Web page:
Friday, January 27, 2017

Universal healthcare and slavery?

I saw this graphic on social media that incorporated a photo of Bernie Sanders smiling at a podium and next to it was written, “I’ve been criticized for saying this so let me say it again: I believe healthcare should be a right, not a privilege.” Below the image of Sanders was a photo of Rainn Wilson in his role as Dwight Schrute from the U.S. version of “The Office” and the words: “Wrong, healthcare is a service[.] No one has a ‘right’ to the labors or services of another person[.]”

The Sanders quote is accurate. He wrote it on Twitter in February of 2016.

The text accompanying the image of Wilson was never written for—and thus never spoken—by Dwight or any other character on “The Office.” I’m sure that it was never intended to imply that Dwight said this, only to prompt the reader to use the same inflections that Wilson used for his character as they read it to themselves.

There was an affirmative comment on this social media post that read—with obvious sarcasm,
“what? but sometimes there's a lot of good intentions behind slavery….” (sic)

I've heard this slavery argument against universal healthcare before and it’s never made sense to me. The reasoning in the graphic doesn’t really support it because it's always been my understanding that slaves are not personally compensated for their work (food and shelter doesn't count, since it's the equivalent of fueling a vehicle or paying for electricity to power a machine—yes, it’s a cold, inhumane description but slavery is a cold, inhumane practice).

In all of the advanced countries that offer universal healthcare, name one that provides it with enslaved doctors and nurses. Considering the acumen, effort and expense—to say nothing of the desire—required to become a medical professional, where exactly is the incentive to become a doctor or a nurse in a universal healthcare system if it means becoming a slave? How many aspiring doctors have there been in the world who changed their mind at the last minute because they just didn’t want become enslaved and have to do all that work for zero compensation? I suppose if one already owned a slave—again, in which advanced countries is this still permitted?—one could just force a slave to become a doctor. Which would mean a lot of expensive and time-consuming education and training of a lot of candidates just to find out which ones would actually be able to do the job—not all MDs are cut out for patient care, after all—their actual desire to do such demanding work would be irrelevant because, well, slavery. It would be a lot less expensive and much quicker to just hire existing doctors and nurses to do the work. They’d be much better at it, since they would be more likely to have chosen to work in the medical field and voluntarily invested their own time and resources into the required schooling and training for those jobs.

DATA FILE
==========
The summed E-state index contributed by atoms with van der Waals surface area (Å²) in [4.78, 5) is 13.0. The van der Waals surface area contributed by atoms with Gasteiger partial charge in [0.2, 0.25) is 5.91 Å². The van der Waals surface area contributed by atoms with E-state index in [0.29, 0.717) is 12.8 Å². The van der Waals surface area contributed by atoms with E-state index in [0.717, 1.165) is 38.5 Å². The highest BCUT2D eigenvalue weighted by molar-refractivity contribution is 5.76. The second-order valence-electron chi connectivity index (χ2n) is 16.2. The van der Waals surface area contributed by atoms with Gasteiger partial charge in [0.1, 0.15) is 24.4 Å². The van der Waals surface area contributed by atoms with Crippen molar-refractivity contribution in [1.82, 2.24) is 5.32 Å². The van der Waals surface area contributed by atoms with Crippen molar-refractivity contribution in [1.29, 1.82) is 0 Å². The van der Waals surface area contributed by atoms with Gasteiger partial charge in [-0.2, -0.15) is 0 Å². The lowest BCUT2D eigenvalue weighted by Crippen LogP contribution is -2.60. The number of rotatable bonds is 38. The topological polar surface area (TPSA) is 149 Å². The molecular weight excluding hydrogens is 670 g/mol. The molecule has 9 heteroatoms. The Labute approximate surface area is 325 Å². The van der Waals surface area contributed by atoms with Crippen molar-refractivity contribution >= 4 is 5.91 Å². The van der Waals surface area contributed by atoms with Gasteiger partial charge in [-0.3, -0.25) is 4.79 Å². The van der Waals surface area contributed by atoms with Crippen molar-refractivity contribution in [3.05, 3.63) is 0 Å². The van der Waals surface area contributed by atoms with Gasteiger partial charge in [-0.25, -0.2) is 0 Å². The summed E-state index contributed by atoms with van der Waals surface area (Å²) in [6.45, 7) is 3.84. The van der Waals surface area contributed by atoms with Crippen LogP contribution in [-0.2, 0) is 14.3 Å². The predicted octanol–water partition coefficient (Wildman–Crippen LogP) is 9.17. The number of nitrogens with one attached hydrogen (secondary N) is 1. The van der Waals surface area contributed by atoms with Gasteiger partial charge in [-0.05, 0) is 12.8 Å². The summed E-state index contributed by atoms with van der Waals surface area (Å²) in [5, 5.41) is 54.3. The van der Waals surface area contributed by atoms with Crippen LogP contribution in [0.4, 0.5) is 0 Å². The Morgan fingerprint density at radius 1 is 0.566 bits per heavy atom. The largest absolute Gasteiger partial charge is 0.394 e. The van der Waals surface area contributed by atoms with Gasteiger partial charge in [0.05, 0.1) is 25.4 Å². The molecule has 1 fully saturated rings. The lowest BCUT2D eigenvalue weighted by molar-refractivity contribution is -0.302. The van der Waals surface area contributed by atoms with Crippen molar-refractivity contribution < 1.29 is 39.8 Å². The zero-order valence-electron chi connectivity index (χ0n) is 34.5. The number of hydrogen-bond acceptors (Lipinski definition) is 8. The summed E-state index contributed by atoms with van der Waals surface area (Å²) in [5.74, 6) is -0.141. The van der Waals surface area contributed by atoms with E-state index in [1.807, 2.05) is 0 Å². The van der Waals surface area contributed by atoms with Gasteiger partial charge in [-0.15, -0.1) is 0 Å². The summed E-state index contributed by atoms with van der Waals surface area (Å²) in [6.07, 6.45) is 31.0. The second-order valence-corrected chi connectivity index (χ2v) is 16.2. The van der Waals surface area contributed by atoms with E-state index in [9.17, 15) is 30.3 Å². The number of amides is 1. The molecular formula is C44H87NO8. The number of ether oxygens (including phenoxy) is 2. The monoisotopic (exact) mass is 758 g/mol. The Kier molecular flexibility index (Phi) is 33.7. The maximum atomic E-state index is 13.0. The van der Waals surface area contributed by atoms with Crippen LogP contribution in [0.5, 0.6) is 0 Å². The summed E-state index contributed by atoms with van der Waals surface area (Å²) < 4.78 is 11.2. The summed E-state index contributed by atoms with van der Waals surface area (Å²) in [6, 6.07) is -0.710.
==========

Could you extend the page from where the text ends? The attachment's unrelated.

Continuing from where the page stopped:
The U.S. doesn’t have a single healthcare system. It has a strange mishmash of different systems similar to others that can be found all around the world. These American systems overlap in some areas and leave gaps in others but not a single one of them involves enslaving doctors and nurses.

As a veteran, I make use of the Veterans Administration for my healthcare. The VA system is funded and administered by the government. This is similar to the NHS system in the U.K. which provides healthcare to all its citizens. The doctors, nurses and other medical professionals that I interact with are not slaves. They’re government employees.

Many senior Americans make use of Medicare which is a “single-payer” system, not a “single-enslaver” system. Doctors, nurses, etc. are all paid for the services they provide. Again, “payer” is right there in the describing term.

The Affordable Care Act (i.e. “Obamacare”) implements several different mechanisms to enable people to get healthcare. Again, no slavery is involved. Some people complain about the health insurance mandate—yet remain silent on the requirement to have insurance if one drives a car—despite the fact that it’s been among the preferred means of conservatives for increasing healthcare coverage… Until Obama embraced it and then it became anathema to their core American values somehow; this idea that Americans should be required to pay for their own health insurance as if we function is some sort of market-based economy.

I think I’ve made my point pretty clear that universal healthcare does not equal the enslavement of doctors and nurses. Of course, there are going to be a lot of people who will continue to ring that bell because they won’t allow any amount of evidence, logic, reason or common sense to conflict with their ideology.

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